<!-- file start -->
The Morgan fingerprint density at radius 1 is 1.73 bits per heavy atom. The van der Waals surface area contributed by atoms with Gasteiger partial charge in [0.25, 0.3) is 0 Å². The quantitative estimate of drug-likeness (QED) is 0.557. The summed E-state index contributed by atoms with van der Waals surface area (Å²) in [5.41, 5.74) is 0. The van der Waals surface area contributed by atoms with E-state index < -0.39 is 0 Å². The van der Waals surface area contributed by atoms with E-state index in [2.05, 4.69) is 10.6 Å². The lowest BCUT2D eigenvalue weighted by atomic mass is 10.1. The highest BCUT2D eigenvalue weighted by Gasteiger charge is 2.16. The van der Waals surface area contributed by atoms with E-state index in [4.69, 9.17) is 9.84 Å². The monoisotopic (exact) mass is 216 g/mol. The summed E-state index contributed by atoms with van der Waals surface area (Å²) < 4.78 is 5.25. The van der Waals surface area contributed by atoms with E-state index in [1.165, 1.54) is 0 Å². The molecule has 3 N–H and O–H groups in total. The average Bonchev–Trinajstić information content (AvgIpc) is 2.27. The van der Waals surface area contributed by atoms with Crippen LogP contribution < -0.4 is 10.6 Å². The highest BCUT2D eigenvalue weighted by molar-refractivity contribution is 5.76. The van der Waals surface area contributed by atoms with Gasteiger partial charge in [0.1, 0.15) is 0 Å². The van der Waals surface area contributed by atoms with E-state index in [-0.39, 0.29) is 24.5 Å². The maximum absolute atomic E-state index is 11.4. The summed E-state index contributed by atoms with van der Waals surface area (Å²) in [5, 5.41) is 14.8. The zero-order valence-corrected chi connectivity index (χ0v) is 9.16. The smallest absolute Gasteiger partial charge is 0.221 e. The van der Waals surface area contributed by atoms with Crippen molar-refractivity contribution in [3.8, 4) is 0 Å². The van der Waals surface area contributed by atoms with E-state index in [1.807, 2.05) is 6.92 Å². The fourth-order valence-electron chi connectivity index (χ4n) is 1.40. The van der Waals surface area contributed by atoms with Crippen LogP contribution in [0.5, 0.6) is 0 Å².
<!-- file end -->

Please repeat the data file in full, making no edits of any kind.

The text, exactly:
The Morgan fingerprint density at radius 1 is 1.73 bits per heavy atom. The van der Waals surface area contributed by atoms with Gasteiger partial charge in [0.25, 0.3) is 0 Å². The quantitative estimate of drug-likeness (QED) is 0.557. The summed E-state index contributed by atoms with van der Waals surface area (Å²) in [5.41, 5.74) is 0. The van der Waals surface area contributed by atoms with E-state index < -0.39 is 0 Å². The van der Waals surface area contributed by atoms with E-state index in [2.05, 4.69) is 10.6 Å². The lowest BCUT2D eigenvalue weighted by atomic mass is 10.1. The highest BCUT2D eigenvalue weighted by Gasteiger charge is 2.16. The van der Waals surface area contributed by atoms with E-state index in [4.69, 9.17) is 9.84 Å². The monoisotopic (exact) mass is 216 g/mol. The summed E-state index contributed by atoms with van der Waals surface area (Å²) < 4.78 is 5.25. The van der Waals surface area contributed by atoms with E-state index in [1.165, 1.54) is 0 Å². The molecule has 3 N–H and O–H groups in total. The average Bonchev–Trinajstić information content (AvgIpc) is 2.27. The van der Waals surface area contributed by atoms with Crippen LogP contribution < -0.4 is 10.6 Å². The highest BCUT2D eigenvalue weighted by molar-refractivity contribution is 5.76. The van der Waals surface area contributed by atoms with Gasteiger partial charge in [0.1, 0.15) is 0 Å². The van der Waals surface area contributed by atoms with E-state index in [-0.39, 0.29) is 24.5 Å². The maximum absolute atomic E-state index is 11.4. The summed E-state index contributed by atoms with van der Waals surface area (Å²) in [5, 5.41) is 14.8. The zero-order valence-corrected chi connectivity index (χ0v) is 9.16. The smallest absolute Gasteiger partial charge is 0.221 e. The van der Waals surface area contributed by atoms with Crippen molar-refractivity contribution in [3.8, 4) is 0 Å². The van der Waals surface area contributed by atoms with E-state index in [1.807, 2.05) is 6.92 Å². The fourth-order valence-electron chi connectivity index (χ4n) is 1.40. The van der Waals surface area contributed by atoms with Crippen LogP contribution in [0.5, 0.6) is 0 Å².